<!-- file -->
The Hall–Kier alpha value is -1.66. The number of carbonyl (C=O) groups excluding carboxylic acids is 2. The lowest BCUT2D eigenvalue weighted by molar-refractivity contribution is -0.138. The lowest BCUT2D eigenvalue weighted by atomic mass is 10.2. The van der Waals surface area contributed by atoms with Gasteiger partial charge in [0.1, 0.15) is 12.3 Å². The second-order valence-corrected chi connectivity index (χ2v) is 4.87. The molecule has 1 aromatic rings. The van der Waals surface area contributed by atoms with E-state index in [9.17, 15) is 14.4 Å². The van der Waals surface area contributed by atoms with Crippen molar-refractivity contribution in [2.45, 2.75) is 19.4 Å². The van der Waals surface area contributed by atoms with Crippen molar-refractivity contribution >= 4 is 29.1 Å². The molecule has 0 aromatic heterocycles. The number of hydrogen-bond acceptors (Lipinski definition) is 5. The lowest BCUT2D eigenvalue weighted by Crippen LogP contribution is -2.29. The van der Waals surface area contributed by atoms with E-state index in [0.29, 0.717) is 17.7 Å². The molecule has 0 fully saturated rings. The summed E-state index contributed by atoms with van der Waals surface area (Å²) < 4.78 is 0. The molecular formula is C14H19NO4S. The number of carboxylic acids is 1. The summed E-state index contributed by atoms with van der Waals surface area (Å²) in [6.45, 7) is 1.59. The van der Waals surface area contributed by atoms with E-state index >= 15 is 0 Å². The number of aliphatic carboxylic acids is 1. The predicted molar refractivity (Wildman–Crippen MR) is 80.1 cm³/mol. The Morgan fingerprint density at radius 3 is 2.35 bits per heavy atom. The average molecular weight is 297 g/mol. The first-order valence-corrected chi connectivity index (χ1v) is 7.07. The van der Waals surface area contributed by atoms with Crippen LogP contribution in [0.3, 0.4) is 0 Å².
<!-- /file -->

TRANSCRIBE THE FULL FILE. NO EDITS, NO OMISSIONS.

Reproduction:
The Hall–Kier alpha value is -1.66. The number of carbonyl (C=O) groups excluding carboxylic acids is 2. The lowest BCUT2D eigenvalue weighted by molar-refractivity contribution is -0.138. The lowest BCUT2D eigenvalue weighted by atomic mass is 10.2. The van der Waals surface area contributed by atoms with Gasteiger partial charge in [0.1, 0.15) is 12.3 Å². The second-order valence-corrected chi connectivity index (χ2v) is 4.87. The molecule has 1 aromatic rings. The van der Waals surface area contributed by atoms with E-state index in [9.17, 15) is 14.4 Å². The van der Waals surface area contributed by atoms with Crippen molar-refractivity contribution in [2.45, 2.75) is 19.4 Å². The van der Waals surface area contributed by atoms with Crippen molar-refractivity contribution >= 4 is 29.1 Å². The molecule has 0 aromatic heterocycles. The number of hydrogen-bond acceptors (Lipinski definition) is 5. The lowest BCUT2D eigenvalue weighted by Crippen LogP contribution is -2.29. The van der Waals surface area contributed by atoms with E-state index in [0.29, 0.717) is 17.7 Å². The molecule has 0 fully saturated rings. The summed E-state index contributed by atoms with van der Waals surface area (Å²) < 4.78 is 0. The molecular formula is C14H19NO4S. The number of carboxylic acids is 1. The summed E-state index contributed by atoms with van der Waals surface area (Å²) in [6.45, 7) is 1.59. The van der Waals surface area contributed by atoms with E-state index >= 15 is 0 Å². The number of aliphatic carboxylic acids is 1. The predicted molar refractivity (Wildman–Crippen MR) is 80.1 cm³/mol. The Morgan fingerprint density at radius 3 is 2.35 bits per heavy atom. The average molecular weight is 297 g/mol. The first-order valence-corrected chi connectivity index (χ1v) is 7.07. The van der Waals surface area contributed by atoms with Crippen LogP contribution in [0.3, 0.4) is 0 Å².